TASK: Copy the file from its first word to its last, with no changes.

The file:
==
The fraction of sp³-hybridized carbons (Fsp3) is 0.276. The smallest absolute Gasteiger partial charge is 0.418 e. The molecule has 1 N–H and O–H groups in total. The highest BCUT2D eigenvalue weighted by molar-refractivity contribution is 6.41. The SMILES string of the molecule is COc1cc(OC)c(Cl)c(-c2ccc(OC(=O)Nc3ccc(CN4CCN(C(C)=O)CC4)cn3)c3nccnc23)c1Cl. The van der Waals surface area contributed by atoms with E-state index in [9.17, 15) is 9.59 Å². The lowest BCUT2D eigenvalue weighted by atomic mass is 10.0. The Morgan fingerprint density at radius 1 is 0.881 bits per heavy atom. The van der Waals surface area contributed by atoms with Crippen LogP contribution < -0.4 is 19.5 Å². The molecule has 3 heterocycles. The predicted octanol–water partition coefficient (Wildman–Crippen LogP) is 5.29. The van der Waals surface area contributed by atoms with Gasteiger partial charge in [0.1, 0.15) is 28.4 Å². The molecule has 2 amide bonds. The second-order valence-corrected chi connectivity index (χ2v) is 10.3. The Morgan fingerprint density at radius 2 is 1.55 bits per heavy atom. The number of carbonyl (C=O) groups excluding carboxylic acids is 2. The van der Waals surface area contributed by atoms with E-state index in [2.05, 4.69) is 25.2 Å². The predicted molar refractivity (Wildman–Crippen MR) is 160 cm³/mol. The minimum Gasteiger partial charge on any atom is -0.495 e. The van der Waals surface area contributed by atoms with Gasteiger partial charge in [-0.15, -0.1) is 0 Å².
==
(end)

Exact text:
The fraction of sp³-hybridized carbons (Fsp3) is 0.276. The smallest absolute Gasteiger partial charge is 0.418 e. The molecule has 1 N–H and O–H groups in total. The highest BCUT2D eigenvalue weighted by molar-refractivity contribution is 6.41. The SMILES string of the molecule is COc1cc(OC)c(Cl)c(-c2ccc(OC(=O)Nc3ccc(CN4CCN(C(C)=O)CC4)cn3)c3nccnc23)c1Cl. The van der Waals surface area contributed by atoms with E-state index in [9.17, 15) is 9.59 Å². The lowest BCUT2D eigenvalue weighted by atomic mass is 10.0. The Morgan fingerprint density at radius 1 is 0.881 bits per heavy atom. The van der Waals surface area contributed by atoms with Crippen LogP contribution < -0.4 is 19.5 Å². The molecule has 3 heterocycles. The predicted octanol–water partition coefficient (Wildman–Crippen LogP) is 5.29. The van der Waals surface area contributed by atoms with Gasteiger partial charge in [0.1, 0.15) is 28.4 Å². The molecule has 2 amide bonds. The second-order valence-corrected chi connectivity index (χ2v) is 10.3. The Morgan fingerprint density at radius 2 is 1.55 bits per heavy atom. The number of carbonyl (C=O) groups excluding carboxylic acids is 2. The van der Waals surface area contributed by atoms with E-state index in [2.05, 4.69) is 25.2 Å². The predicted molar refractivity (Wildman–Crippen MR) is 160 cm³/mol. The minimum Gasteiger partial charge on any atom is -0.495 e. The van der Waals surface area contributed by atoms with Gasteiger partial charge in [-0.15, -0.1) is 0 Å².